By Rudolf Otto von Ottenfeld
Page 2
General Officers 1760

General Officers wore formal uniforms from 1751. The white coat with red facings and breeches became characteristic of Hapsburg generals for the remainder of the dynasty. The officers shown in the plate are a Major-General (General de Bataille or General-Feldwachtmeister) on the left and General of Cavalry (General der Cavallerie) on the right. The highest rank of the time was Field-Marshall (Feldmarschall). The rank of General was usually referred to as Feldzugmeister.
The rank was indicated by the amount of gold lace on the coat and the number of loops on the cuff.

The Austrian Army of the 18th Century
Engineers, Pioneers and Pontonniers  1760

The Engineering branch, like many of the military institutions of Maria Theresa’s reign, were considered the most efficient in Europe. Established soon after her accession, the corps grew to four ‘brigades’ with over twenty engineers in each. The Sapper companies were formed in 1760 into three companies commanded by Engineers. The uniform of the Engineer Corps was originally white lined red but changed in 1760 to a light grey-blue with crimson facings. The sappers wore pike grey with crimson facings and the kaskett, a high fronted cap (like the Spanish dragoons). The front was edged in white tape and it bore a brass disc with the royal cypher stamped on it. 

There was a Miner’s corps originally attached to the Artillery and wearing the same uniform, but they were united with the sappers in 1771. A Pioneer Corps was raised in 1758 and wore the same uniform as the sappers with green facings and a plain black leather kaskett. At about the same time a Pontonnier Corps was established wearing the same uniform as the sappers with red facingas, a plain leather kaskettt with the royal cypher in brass and a red over white plume on the right side. Both the latter units were disbanded in peace time.
 Grenadiers and Musicians German Infantry 1769-1798

Grenadiers now wore a more conventional fur cap with rounded top. The cap plate bore a trophy of arms with grenades and the royal cypher above. Note the brass cartridge cap worn on the cross belt. Musicians distinctions took on the familiar look they would retain for nearly a century. The wings were in facing color and they, the cuffs and collar were edged with scalloped lace. A white figure was placed in the center of the wings. The Drum is plain brass with dark yellow and black stripes around the hoops. Note the large brass case for the fife worn on the right side of the musician on the left..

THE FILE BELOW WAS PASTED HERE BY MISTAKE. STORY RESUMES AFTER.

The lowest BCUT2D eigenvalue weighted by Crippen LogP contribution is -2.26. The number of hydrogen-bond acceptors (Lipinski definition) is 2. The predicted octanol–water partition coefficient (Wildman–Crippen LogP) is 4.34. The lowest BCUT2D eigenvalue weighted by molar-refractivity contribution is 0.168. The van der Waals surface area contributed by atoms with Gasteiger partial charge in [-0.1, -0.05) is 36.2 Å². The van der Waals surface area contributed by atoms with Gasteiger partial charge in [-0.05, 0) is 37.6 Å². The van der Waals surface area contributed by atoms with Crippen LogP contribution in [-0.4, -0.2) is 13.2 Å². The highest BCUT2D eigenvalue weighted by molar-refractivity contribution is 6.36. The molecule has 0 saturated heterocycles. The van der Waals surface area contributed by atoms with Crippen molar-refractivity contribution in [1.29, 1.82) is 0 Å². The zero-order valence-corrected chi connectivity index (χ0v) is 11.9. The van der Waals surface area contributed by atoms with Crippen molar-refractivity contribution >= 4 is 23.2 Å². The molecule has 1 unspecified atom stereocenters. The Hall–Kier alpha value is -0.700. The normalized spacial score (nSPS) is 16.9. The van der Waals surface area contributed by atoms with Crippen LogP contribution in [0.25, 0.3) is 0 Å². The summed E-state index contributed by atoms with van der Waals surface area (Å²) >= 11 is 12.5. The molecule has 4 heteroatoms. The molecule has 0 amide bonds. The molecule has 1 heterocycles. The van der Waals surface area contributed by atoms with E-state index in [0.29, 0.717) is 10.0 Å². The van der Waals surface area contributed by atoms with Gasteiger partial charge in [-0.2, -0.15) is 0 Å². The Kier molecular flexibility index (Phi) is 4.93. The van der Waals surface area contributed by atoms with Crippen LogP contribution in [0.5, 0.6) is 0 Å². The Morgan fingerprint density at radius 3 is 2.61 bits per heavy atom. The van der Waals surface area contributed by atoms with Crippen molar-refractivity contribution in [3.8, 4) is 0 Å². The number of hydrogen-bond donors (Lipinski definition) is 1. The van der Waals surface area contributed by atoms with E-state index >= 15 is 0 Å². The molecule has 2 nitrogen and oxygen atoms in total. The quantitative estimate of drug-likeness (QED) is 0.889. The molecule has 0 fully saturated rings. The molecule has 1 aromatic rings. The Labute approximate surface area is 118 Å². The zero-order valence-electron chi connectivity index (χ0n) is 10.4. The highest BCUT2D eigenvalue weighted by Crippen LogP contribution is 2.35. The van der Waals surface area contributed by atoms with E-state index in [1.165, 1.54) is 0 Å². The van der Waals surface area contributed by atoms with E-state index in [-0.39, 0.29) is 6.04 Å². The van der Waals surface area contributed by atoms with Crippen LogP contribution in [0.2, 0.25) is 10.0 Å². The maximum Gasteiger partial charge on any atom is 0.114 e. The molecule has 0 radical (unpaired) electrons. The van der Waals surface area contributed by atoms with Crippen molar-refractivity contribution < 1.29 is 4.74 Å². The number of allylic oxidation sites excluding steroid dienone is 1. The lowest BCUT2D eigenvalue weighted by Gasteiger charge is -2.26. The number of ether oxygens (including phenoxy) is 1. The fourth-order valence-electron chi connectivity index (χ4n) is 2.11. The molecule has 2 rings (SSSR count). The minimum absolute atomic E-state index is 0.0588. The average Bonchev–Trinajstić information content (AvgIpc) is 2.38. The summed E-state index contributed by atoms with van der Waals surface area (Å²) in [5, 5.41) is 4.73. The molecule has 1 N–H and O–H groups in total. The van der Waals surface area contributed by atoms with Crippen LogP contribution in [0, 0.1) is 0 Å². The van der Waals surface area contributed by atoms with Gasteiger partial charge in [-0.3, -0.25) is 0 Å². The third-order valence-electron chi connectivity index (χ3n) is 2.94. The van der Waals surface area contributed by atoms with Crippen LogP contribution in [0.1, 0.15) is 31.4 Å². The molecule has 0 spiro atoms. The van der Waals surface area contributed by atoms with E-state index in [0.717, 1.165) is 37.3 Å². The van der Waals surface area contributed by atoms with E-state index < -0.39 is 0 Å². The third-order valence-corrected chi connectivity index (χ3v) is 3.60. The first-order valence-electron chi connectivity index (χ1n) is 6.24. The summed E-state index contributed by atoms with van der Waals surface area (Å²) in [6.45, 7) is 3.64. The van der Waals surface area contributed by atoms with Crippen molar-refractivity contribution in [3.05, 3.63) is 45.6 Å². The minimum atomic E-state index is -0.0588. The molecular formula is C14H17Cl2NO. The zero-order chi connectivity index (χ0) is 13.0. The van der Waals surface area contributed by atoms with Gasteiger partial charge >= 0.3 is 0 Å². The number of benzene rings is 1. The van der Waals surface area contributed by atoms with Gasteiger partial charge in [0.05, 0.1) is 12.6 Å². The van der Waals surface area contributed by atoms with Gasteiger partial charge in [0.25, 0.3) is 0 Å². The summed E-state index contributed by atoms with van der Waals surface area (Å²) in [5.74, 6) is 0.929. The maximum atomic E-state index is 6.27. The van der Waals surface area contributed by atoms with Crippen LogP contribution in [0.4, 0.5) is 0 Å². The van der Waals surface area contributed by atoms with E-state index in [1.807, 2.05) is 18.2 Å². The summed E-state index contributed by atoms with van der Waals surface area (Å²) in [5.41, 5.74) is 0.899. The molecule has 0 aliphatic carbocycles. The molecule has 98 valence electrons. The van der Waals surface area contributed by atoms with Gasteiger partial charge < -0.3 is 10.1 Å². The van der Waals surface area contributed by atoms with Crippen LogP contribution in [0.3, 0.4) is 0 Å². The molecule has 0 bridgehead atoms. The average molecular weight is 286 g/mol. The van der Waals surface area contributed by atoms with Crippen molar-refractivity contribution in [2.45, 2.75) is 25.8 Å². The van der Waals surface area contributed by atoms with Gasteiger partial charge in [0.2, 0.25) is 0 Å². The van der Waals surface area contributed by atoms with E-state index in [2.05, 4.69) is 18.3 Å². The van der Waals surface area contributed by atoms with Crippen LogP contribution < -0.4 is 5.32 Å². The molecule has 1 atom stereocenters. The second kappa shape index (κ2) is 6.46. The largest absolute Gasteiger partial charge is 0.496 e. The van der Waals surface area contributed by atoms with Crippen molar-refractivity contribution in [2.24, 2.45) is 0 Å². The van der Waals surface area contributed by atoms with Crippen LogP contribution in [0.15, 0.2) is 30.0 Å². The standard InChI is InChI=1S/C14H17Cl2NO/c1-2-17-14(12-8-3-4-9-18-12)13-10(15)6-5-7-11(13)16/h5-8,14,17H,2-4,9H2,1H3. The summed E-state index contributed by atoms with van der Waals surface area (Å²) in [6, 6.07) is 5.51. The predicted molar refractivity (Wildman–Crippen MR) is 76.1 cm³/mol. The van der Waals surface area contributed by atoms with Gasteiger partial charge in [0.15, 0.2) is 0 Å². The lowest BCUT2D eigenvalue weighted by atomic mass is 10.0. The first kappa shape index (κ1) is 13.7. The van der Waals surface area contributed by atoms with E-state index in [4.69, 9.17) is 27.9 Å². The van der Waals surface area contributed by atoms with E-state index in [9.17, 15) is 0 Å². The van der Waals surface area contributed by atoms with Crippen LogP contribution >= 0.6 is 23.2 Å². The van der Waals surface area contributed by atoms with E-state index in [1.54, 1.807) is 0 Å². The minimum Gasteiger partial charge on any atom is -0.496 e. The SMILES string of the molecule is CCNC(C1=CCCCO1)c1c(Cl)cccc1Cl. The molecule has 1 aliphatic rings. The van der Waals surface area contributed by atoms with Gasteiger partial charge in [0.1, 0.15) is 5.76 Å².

Fusiliers of German Infantry 1769-1798

The uniforms of the Austrian army went through a major change in 1769. Many of these changes were the result of economies as the last ten years of Maria Theresa’s reign were lean ones. The white coat now lost its lapels and became much plainer, fastening down the front with ten buttons. Facings were worn on the turned down collar and the smaller round cuffs which had two buttons on the top edge and two at the rear. The skirts were somewhat shorter and turned back showing the facing color. The most dramatic change was in the headdress which was most modern in appearance being a leather kaskett like that of the sappers with a brass plate on the front bearing the Royal Cypher. Equipment was much the same as before except that the waistbelt was worn over the coat making the whole uniform years ahead of its time. Shown here is a fusilier of a line regiment in marching order.
 Hungarian Infantry 1770-1798

The regulations of 1767 deprived the Hungarian regiments of much of their individuality. Gone were the colored loops across the chest and the red pants. The only evidence of their national distinction would henceforth be the tight pants with black and yellow lace down the sides and a knot of the same lace on the thighs. The cuffs of Hungarian regiments were now decorated with a loop of lace that became known as the ‘bear claw’. As with the regular infantry, these characteristics would remain a feature of the Hungarian infantry until 1918.
 Dragoons, Chevaulegers and Hussars 1769-1798